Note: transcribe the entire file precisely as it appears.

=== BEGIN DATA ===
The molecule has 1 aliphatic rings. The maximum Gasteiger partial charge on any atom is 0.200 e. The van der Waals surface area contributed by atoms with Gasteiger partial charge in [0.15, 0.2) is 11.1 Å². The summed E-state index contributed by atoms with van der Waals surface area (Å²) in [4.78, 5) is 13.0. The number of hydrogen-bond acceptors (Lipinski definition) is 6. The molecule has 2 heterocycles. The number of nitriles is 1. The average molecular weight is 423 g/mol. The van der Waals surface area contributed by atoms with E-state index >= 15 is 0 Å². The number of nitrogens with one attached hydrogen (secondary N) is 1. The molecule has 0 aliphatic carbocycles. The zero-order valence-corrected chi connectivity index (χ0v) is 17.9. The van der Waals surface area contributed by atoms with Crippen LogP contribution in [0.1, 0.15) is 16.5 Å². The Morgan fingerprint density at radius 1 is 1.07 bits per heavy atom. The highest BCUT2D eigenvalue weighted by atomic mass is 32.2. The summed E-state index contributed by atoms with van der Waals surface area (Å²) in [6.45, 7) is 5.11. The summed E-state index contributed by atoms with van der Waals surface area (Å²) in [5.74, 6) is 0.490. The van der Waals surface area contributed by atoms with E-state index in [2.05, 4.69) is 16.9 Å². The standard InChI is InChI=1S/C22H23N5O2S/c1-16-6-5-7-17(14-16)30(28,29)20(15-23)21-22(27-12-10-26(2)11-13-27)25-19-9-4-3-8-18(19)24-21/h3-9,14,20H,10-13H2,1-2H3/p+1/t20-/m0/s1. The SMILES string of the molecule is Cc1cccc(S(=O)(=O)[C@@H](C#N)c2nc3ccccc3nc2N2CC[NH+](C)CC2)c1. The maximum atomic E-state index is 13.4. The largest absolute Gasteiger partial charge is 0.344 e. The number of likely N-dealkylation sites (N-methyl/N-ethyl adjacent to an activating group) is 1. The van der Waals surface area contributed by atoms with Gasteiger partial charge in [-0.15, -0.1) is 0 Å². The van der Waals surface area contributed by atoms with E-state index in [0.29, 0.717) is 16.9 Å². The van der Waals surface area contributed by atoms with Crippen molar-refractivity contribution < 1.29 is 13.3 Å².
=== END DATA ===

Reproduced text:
The molecule has 1 aliphatic rings. The maximum Gasteiger partial charge on any atom is 0.200 e. The van der Waals surface area contributed by atoms with Gasteiger partial charge in [0.15, 0.2) is 11.1 Å². The summed E-state index contributed by atoms with van der Waals surface area (Å²) in [4.78, 5) is 13.0. The number of hydrogen-bond acceptors (Lipinski definition) is 6. The molecule has 2 heterocycles. The number of nitriles is 1. The average molecular weight is 423 g/mol. The van der Waals surface area contributed by atoms with E-state index >= 15 is 0 Å². The number of nitrogens with one attached hydrogen (secondary N) is 1. The molecule has 0 aliphatic carbocycles. The zero-order valence-corrected chi connectivity index (χ0v) is 17.9. The van der Waals surface area contributed by atoms with Crippen LogP contribution in [0.1, 0.15) is 16.5 Å². The Morgan fingerprint density at radius 1 is 1.07 bits per heavy atom. The highest BCUT2D eigenvalue weighted by atomic mass is 32.2. The summed E-state index contributed by atoms with van der Waals surface area (Å²) in [6.45, 7) is 5.11. The summed E-state index contributed by atoms with van der Waals surface area (Å²) in [5.74, 6) is 0.490. The van der Waals surface area contributed by atoms with E-state index in [2.05, 4.69) is 16.9 Å². The standard InChI is InChI=1S/C22H23N5O2S/c1-16-6-5-7-17(14-16)30(28,29)20(15-23)21-22(27-12-10-26(2)11-13-27)25-19-9-4-3-8-18(19)24-21/h3-9,14,20H,10-13H2,1-2H3/p+1/t20-/m0/s1. The SMILES string of the molecule is Cc1cccc(S(=O)(=O)[C@@H](C#N)c2nc3ccccc3nc2N2CC[NH+](C)CC2)c1. The maximum atomic E-state index is 13.4. The largest absolute Gasteiger partial charge is 0.344 e. The number of likely N-dealkylation sites (N-methyl/N-ethyl adjacent to an activating group) is 1. The van der Waals surface area contributed by atoms with Gasteiger partial charge in [-0.15, -0.1) is 0 Å². The van der Waals surface area contributed by atoms with E-state index in [0.29, 0.717) is 16.9 Å². The van der Waals surface area contributed by atoms with Crippen molar-refractivity contribution < 1.29 is 13.3 Å².